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Society, Politics & Law

The 2014 Scottish Independence Referendum - The YES campaign as a social movement

Updated Monday, 2nd March 2015

How did the YES campaign act as a social movement? 

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Fists in the air in protest Creative commons image Icon By Ibai Lemon via Flickr under Creatuive Commons licence under Creative-Commons license Not surprisingly, the SNP were clearly to the fore in the YES pro-independence campaign, and 53% of all YES voters had previously voted SNP in Scottish and or UK elections. This meant that the nationalist overtones of SNP supporters and of other Scottish nationalists within the YES campaign worked at times to marginalise the other main parties that were active also in pushing for a YES vote – the Scottish Greens, and the Scottish Socialist Party. In addition to these three parties, a host of new groups emerged during the campaign, notably the Radical Independence Campaign, Women for Independence and the National Collective among other newly emergent groups. 

That there were tensions too between the SNP and some socialists who saw the SNPs vision of an Independent Scotland as insufficiently radical and as lacking ambition. However, this does not detract from the fact that these tensions were largely kept to a minimum and the YES campaign appeared as a well organised movement – belying its hugely wide and diverse base. 
This also highlights that the vast majority of the 1.6m voting for Independence were not SNP members and could not be considered as Scottish nationalists in any shape or form. It would be mistaken then to claim that this was a pro-nationalist vote. 
The mobilisation in the YES campaign of tens of thousands of active supporters, way beyond the membership of the SNP alone, testifies that the YES campaign had a very broad reach – and not least among the under 40s and in particular among the young. Further, the main issues driving the YES vote, as Lord Ashfield’s immediate post-referendum snap poll of 2,000 voters showed, were not ‘nationalist’ ones let alone anything that could be described as ‘anti-English’, but were firstly, ‘disaffection with Westminster politics’ and secondly, concern over the future of the NHS (itself a vehicle for mobilising other concerns about cuts in public and social services).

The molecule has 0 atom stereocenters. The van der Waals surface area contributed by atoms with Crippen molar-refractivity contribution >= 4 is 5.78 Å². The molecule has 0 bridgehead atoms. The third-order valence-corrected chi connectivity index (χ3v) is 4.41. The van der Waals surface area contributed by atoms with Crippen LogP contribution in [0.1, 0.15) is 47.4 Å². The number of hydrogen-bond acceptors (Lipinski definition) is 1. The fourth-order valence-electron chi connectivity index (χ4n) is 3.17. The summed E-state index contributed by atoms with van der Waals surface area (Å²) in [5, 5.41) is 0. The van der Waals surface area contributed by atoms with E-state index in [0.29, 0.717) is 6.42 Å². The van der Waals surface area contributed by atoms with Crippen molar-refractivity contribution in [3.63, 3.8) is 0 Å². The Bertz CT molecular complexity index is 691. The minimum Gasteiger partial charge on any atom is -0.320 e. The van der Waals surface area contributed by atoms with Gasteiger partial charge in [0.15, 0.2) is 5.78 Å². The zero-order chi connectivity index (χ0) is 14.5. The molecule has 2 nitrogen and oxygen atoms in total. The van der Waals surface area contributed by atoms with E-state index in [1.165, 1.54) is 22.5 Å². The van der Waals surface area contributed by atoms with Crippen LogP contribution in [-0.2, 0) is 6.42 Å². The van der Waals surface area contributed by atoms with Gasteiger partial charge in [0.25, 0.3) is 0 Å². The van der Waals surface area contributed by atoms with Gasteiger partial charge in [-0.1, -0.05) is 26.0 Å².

The entire Independence campaign was marked by strong female representation. This is evident not only in that the Scottish Labour Leader and Deputy Leader of the SNP were very prominent female MSPs, but particularly in the YES campaign, female journalists, actors and other public figures played a prominent role – and talked and debated about Independence and its alternatives with real power and authority. There are signs that this is continuing in the post-Referendum discussions and debates with women now the leaders of both the SNP and Scottish Conservatives and deputy of the Labour Party in Scotland.
Many of the activists mobilised in the YES campaign were either young, or new to politics, or older groups who likewise had never been politically active. Social media played a significant part in ensuring that the YES message had a wide reach and this was also important in galvanising support among the young.